Alibaba sues over fake Swarovski watches
Chinese eCommerce giant Alibaba is suing two vendors who allegedly sold fake Swarovski watches on its online marketplace Taobao.
This follows Taobao being placed back on the US “notorious markets” list for fake goods last month, just four years after it had been removed.
Alibaba Group has filed a US$201,320 lawsuit against Liu Huajun and Wang Shenyi, two sellers the company claims peddled counterfeit luxury watches on Taobao. The company is suing for violation of contract and goodwill, filing in the Shenzhen Longgang People’s District Court.
By taking legal action – both in criminal and civil courts – Alibaba hopes counterfeiters will be scared off from selling on Taobao. It is the first time a platform has sued its sellers in China over counterfeiting.
“Selling counterfeits ruins the hard-earned trust and reputation Alibaba has with its customers,” says Alibaba Group chief platform governance officer Jessie Zheng.
Zheng, who has been recognised by the Chinese government for her anti-counterfeiting efforts at Alibaba, says the company plans to pursue other vendors trafficking in counterfeit goods, and take them to court.
She says Alibaba has added litigation to its IPR enforcement toolbox, hoping jail sentences and crippling fines will remove any incentive for counterfeit sellers to try again.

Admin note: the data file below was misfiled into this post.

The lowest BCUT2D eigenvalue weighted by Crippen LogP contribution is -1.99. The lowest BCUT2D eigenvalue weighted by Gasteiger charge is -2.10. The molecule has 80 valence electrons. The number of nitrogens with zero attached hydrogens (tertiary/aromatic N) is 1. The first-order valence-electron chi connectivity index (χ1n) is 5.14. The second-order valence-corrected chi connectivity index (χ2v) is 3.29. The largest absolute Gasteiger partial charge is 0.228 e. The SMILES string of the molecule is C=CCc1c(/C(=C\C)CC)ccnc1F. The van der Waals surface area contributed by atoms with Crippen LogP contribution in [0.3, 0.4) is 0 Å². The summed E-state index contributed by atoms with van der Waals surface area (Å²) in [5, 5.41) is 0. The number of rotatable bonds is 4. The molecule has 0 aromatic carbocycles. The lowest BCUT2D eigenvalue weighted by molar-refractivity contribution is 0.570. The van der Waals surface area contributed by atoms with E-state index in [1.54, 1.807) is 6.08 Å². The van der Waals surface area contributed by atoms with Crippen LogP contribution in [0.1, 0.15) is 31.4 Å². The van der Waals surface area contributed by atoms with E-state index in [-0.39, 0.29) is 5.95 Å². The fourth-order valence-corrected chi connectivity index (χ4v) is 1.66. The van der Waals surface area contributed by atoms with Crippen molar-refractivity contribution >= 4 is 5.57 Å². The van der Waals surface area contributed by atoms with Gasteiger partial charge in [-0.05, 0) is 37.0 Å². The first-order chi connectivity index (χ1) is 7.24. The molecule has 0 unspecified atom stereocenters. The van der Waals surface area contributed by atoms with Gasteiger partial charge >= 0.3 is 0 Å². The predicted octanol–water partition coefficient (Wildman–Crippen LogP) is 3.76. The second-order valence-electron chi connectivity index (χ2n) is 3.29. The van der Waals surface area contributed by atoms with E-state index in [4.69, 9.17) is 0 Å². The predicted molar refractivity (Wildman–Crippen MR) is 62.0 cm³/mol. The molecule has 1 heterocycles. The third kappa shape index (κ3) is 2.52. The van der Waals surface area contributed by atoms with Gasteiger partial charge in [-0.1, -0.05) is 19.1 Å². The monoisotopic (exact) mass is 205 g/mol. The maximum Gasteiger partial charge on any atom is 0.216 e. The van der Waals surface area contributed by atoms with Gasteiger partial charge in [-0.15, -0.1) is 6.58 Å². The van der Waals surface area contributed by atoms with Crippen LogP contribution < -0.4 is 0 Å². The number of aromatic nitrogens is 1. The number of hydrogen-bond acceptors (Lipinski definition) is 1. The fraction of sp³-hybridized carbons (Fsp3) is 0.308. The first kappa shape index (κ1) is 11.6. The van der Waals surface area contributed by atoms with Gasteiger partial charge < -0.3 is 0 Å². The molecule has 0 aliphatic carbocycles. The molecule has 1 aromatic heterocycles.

Alibaba used data analysis to root out alleged fake sellers, then bought the suspect products to compare with the real items.
Data analytics “make it increasingly difficult for these illicit sellers to hide in the shadows”, says Alibaba’s head of global intellectual property enforcement Matthew Bassiur.
After comparing the suspect watches’ quality, workmanship and packaging to confirm that they were counterfeit, Alibaba handed the seller’s information to the Shenzhen police, who raided a warehouse and seized an estimated $28.7 million in counterfeit Swarovski products.
Alibaba has spent hundreds of millions of dollars fighting counterfeiters, with more than 2000 staff members dedicated to detecting fake products, along with 5000 volunteers, reports Cnet. Between January 2013 and November 2014, the company spent $161 million removing more than 90 million counterfeit items from Taobao’s listings. In 2015, the group spent $21.6 million just to buy fake goods to test against real products.
Swarovski says it lauds Alibaba’s efforts to protect brands, and its platforms’ integrity.
In the US, Amazon has the same issues. In November, it also filed two lawsuits, alleging more than 20 companies were selling fake exercise and furniture moving equipment.
* Photo: Authentic Swarovski watches (by Swarovski)